Australian Ethical has managed to produce a profit 40 per cent higher year-on-year, with its inflows doubling for the first half.
The ethical wealth manager, excluding its charity foundation, posted a net profit after tax (NPAT) attributable to shareholders of $4.4 million for the half leading up to December. Its revenue increased by 18 per cent from the previous corresponding period to $23.3 million.
Funds under management (FUM) reached $3.87 billion by the end of the half, up 36 per cent on a year before. By the end of January, the group’s FUM sat at $4.14 billion.
Net inflows for the first half had risen by 100 per cent from the previous year, with $295.8 million coming in.
The bulk of the money flowing in was said to be driven by 82 per cent higher super net inflows, at $199.4 million for the half, with the fund manager citing more members, increased member engagement and retention. Funded super members increased by 13 per cent to 43,264 individuals.
Superannuation made up two-thirds of Australian Ethical’s FUM at $2.58 billion, while its wholesale managed funds made up a fifth at $774 million. Retail managed funds contributed 8 per cent of the total FUM, with $309.6 million, and institutional was 6 per cent, $232.2 million.
Two years ago, however, institutional flows had made up a much more significant portion of inflows, when the total money flowing into the group for the first half of financial year 2018 constituted $341.1 million.
Meanwhile, in managed funds, net inflows were up by 150 per cent from the prior corresponding period to $96.4 million.
Australian Ethical chair Steve Gibbs said the results reflected growing demand for ethical investment.
“The last six months have seen an unprecedented wave of public climate demonstrations, with people’s concern for climate action reaching a tipping point and focusing firmly on solutions,” Mr Gibbs said.
“As a result, we’re seeing that more Australians want to make their money matter. They are realising that investing ethically is about so much more than avoiding unethical businesses and is about investing for better returns and a future worth living in.”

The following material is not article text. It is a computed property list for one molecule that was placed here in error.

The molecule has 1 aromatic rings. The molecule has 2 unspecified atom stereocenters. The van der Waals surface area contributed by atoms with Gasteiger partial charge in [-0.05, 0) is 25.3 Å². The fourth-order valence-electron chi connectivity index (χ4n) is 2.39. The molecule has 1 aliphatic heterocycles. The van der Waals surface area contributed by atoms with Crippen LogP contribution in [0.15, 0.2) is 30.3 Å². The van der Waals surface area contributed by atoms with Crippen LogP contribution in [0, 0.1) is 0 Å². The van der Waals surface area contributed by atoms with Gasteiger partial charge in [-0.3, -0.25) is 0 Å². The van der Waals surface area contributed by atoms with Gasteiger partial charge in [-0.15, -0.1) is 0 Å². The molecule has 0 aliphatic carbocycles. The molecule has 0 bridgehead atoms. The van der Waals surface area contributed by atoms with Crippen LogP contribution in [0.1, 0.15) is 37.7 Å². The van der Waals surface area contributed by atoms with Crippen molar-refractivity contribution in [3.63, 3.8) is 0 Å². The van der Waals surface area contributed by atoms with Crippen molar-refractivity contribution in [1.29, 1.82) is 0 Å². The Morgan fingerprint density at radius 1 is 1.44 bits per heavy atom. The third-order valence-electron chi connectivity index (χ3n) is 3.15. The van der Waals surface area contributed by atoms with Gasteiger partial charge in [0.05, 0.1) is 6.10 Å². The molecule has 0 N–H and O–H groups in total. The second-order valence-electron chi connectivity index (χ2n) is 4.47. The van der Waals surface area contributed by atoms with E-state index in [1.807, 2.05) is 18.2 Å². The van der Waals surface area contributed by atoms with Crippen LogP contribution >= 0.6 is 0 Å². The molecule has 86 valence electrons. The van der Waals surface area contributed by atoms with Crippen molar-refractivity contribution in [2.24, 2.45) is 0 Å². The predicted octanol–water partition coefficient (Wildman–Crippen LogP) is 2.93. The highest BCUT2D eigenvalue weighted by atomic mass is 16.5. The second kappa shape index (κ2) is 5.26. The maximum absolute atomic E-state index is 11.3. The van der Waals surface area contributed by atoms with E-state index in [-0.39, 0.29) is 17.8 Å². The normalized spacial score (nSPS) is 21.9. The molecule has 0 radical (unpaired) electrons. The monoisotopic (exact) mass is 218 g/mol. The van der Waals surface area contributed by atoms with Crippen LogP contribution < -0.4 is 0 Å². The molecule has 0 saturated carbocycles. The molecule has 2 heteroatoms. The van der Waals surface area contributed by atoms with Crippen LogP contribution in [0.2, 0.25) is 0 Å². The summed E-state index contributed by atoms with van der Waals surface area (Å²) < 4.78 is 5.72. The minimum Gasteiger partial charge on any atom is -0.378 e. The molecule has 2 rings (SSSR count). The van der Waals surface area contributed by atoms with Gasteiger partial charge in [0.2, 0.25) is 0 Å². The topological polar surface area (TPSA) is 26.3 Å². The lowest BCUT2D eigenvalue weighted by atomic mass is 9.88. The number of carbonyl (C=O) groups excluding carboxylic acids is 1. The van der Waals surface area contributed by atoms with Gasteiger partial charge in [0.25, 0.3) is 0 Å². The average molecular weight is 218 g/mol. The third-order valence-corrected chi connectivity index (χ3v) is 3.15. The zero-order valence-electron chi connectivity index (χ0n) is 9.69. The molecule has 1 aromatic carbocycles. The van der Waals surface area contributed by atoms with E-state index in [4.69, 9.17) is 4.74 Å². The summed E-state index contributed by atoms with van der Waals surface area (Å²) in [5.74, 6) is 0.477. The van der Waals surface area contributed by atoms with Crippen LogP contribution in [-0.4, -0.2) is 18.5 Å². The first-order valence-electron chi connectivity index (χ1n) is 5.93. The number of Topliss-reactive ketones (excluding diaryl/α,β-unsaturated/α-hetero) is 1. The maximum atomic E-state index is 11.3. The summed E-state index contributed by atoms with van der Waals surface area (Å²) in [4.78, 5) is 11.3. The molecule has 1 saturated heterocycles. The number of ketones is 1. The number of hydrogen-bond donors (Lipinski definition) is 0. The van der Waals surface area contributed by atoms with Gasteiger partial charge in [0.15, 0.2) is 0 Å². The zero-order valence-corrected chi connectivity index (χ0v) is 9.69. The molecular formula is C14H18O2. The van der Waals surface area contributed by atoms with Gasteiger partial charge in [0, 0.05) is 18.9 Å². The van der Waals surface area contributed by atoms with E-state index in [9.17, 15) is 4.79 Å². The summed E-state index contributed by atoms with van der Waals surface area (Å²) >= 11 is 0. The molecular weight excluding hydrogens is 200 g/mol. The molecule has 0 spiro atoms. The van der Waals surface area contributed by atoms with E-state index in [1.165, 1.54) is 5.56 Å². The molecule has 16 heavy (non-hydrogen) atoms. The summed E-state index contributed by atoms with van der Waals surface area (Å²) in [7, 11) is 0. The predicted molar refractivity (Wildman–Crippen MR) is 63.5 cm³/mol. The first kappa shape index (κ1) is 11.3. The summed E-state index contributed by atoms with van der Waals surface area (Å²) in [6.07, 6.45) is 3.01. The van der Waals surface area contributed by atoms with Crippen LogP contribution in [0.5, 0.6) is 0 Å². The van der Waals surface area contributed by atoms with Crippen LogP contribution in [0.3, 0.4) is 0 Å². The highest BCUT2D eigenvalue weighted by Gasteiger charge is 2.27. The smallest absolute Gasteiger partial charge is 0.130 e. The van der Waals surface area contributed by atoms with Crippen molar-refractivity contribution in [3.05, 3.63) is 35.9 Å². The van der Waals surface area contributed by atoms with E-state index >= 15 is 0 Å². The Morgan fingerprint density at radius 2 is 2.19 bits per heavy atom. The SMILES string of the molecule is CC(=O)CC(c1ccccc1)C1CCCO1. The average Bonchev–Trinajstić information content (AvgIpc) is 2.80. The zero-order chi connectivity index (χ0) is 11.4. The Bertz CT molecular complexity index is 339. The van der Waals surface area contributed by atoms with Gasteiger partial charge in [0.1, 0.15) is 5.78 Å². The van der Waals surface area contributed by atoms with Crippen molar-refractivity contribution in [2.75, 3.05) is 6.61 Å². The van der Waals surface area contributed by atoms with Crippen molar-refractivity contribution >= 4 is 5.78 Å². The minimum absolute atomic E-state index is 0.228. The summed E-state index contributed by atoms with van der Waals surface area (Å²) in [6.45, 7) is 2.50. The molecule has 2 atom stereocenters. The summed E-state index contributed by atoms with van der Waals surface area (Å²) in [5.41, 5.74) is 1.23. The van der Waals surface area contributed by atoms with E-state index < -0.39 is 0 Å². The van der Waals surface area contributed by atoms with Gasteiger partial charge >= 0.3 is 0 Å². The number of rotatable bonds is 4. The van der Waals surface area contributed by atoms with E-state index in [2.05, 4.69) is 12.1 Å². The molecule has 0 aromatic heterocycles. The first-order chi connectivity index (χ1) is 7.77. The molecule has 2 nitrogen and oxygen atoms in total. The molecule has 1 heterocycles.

Chief executive John McMurdo added the results suggest that ethical investing has moved firmly into the mainstream and redefined the way consumers think about investing.
“It allows [Australians] to be more discerning about the impact of their investments and offers them the opportunity to align these with their personal values while also achieving outstanding financial returns,” Mr McMurdo said.
“There is an urgent need to create a more sustainable world, and we know that investing ethically can change things for the better.”
Operating expenses were up by 13 per cent to $17 million, corresponding with the group’s increased investment in its platform.
Looking forward, Australian Ethical indicated it will continue to invest in a sustainable business platform, with plans to enhance its customer experience as well as respond to ongoing regulatory change.
The group has also stated it is committed to passing on scale benefits, with it being set to reduce its standard administration fees across its super products from 0.41 per cent to 0.29 per cent per annum from April.
The foundation, which manages the distribution of 10 per cent of the group’s profits to charity causes under the group’s constitution, produced an NPAT of $4.4 million for the half.
The ordinary dividend for the interim was 2.5 cents per share, fully franked – 25 per cent higher than the previous year.
Sarah Simpkins is a journalist at Momentum Media, reporting primarily on banking, financial services and wealth.
Prior to joining the team in 2018, Sarah worked in trade media and produced stories for a current affairs program on community radio.
You can contact her on [email protected].
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